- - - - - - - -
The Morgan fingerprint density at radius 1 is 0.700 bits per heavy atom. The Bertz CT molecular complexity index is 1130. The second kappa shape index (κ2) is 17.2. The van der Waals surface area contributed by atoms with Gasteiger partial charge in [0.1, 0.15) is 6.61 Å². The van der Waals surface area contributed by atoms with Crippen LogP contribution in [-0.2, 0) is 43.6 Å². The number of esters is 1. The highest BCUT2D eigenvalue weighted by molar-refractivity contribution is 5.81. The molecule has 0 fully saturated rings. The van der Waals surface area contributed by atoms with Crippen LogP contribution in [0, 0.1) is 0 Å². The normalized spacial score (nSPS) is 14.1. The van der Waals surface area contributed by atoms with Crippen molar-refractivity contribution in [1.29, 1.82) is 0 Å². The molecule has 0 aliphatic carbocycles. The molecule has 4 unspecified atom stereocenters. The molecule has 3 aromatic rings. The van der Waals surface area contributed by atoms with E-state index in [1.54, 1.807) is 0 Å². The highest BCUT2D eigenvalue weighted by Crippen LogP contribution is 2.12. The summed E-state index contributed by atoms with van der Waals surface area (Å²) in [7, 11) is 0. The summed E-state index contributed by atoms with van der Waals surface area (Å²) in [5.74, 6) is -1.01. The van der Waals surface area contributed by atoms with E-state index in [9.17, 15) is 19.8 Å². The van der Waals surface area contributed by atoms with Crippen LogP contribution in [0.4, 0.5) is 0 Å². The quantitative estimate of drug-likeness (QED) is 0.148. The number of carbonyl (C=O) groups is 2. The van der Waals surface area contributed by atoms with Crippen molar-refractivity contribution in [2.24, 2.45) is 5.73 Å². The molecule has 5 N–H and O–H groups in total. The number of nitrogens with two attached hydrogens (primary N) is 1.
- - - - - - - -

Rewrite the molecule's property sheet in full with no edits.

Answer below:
The Morgan fingerprint density at radius 1 is 0.700 bits per heavy atom. The Bertz CT molecular complexity index is 1130. The second kappa shape index (κ2) is 17.2. The van der Waals surface area contributed by atoms with Gasteiger partial charge in [0.1, 0.15) is 6.61 Å². The van der Waals surface area contributed by atoms with Crippen LogP contribution in [-0.2, 0) is 43.6 Å². The number of esters is 1. The highest BCUT2D eigenvalue weighted by molar-refractivity contribution is 5.81. The molecule has 0 fully saturated rings. The van der Waals surface area contributed by atoms with Crippen LogP contribution in [0, 0.1) is 0 Å². The normalized spacial score (nSPS) is 14.1. The van der Waals surface area contributed by atoms with Crippen molar-refractivity contribution in [1.29, 1.82) is 0 Å². The molecule has 0 aliphatic carbocycles. The molecule has 4 unspecified atom stereocenters. The molecule has 3 aromatic rings. The van der Waals surface area contributed by atoms with E-state index in [1.54, 1.807) is 0 Å². The highest BCUT2D eigenvalue weighted by Crippen LogP contribution is 2.12. The summed E-state index contributed by atoms with van der Waals surface area (Å²) in [7, 11) is 0. The summed E-state index contributed by atoms with van der Waals surface area (Å²) in [5.74, 6) is -1.01. The van der Waals surface area contributed by atoms with E-state index in [9.17, 15) is 19.8 Å². The van der Waals surface area contributed by atoms with Crippen LogP contribution in [0.4, 0.5) is 0 Å². The quantitative estimate of drug-likeness (QED) is 0.148. The number of carbonyl (C=O) groups is 2. The van der Waals surface area contributed by atoms with Crippen molar-refractivity contribution in [2.24, 2.45) is 5.73 Å². The molecule has 5 N–H and O–H groups in total. The number of nitrogens with two attached hydrogens (primary N) is 1.